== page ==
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New technology captures water from desert air

Despite holding almost 13 trillion tons of water, the Earth’s air remains untapped as a water resource
by TR Pakistan

Researchers at King Abdullah University of Science and Technology (KAUST) have invented a hydrogel-based material that is able to capture moisture from low-humidity air, and then release it on demand. The technology could provide a secure new source of drinking water to the world’s most remote, arid regions.

Earth’s air contains almost 13 trillion tons of water, making it a vast renewable reservoir of clean drinking water.

The device utilizes calcium chloride, a cheap, stable, nontoxic salt with an affinity for water. It is this affinity for water which attracts water to the device, until a pool of water eventually forms. However, it is water soluble, which initially presented a challenge as a calcium chloride solution would not be potable. However, KAUST researchers incorporated the salt into hydrogel, which retains its solid state as the calcium chloride captures water. Researchers also added carbon nanotubes into the mix as an expulsion mechanism for the collected water. They chose carbon nanotubes as they efficiently capture heat from the Sun.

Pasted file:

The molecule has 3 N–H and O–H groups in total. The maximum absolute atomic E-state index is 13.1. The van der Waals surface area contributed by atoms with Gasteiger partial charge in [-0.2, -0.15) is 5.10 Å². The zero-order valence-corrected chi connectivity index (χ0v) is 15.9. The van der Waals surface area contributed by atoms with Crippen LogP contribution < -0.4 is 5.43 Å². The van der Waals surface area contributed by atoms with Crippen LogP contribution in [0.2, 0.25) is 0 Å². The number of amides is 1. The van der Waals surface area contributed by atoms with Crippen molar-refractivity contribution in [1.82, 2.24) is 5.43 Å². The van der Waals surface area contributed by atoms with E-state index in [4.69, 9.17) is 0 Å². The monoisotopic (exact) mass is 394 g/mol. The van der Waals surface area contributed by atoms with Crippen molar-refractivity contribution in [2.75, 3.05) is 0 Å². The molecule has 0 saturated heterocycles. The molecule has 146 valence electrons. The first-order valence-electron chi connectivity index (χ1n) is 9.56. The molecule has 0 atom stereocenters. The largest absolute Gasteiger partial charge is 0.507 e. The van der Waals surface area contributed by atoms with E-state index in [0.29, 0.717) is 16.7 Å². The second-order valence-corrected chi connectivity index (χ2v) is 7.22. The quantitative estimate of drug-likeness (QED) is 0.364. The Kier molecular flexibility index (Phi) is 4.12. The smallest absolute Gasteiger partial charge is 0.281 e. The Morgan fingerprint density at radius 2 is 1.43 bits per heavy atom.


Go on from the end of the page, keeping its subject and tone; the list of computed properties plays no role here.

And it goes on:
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Left outside overnight, the device was able to capture 37 grams of water (one milliliter of water weighs one gram). Relative humidity stood at 60 percent at the time of this experiment. The next morning, following 2.5 hours of natural sunlight irradiation, most of the water was released via the carbon nanotubes and released and collected inside the device.

“The hydrogel’s most notable aspects are its high performance and low cost,” stated Renyuan Li of KAUST’s Water Desalination and Reuse Center. If the prototype were scaled up to produce 3 liters of water per day–the minimum water requirement for an adult–the material cost of the adsorbent hydrogel would be as low as half a cent per day.

The researchers’ work continues for now. Currently they are working on a mechanism which would ensure continuous release of the collected water, rather than it being released in batches. This could also allow the technology to be used to irrigate crops automatically.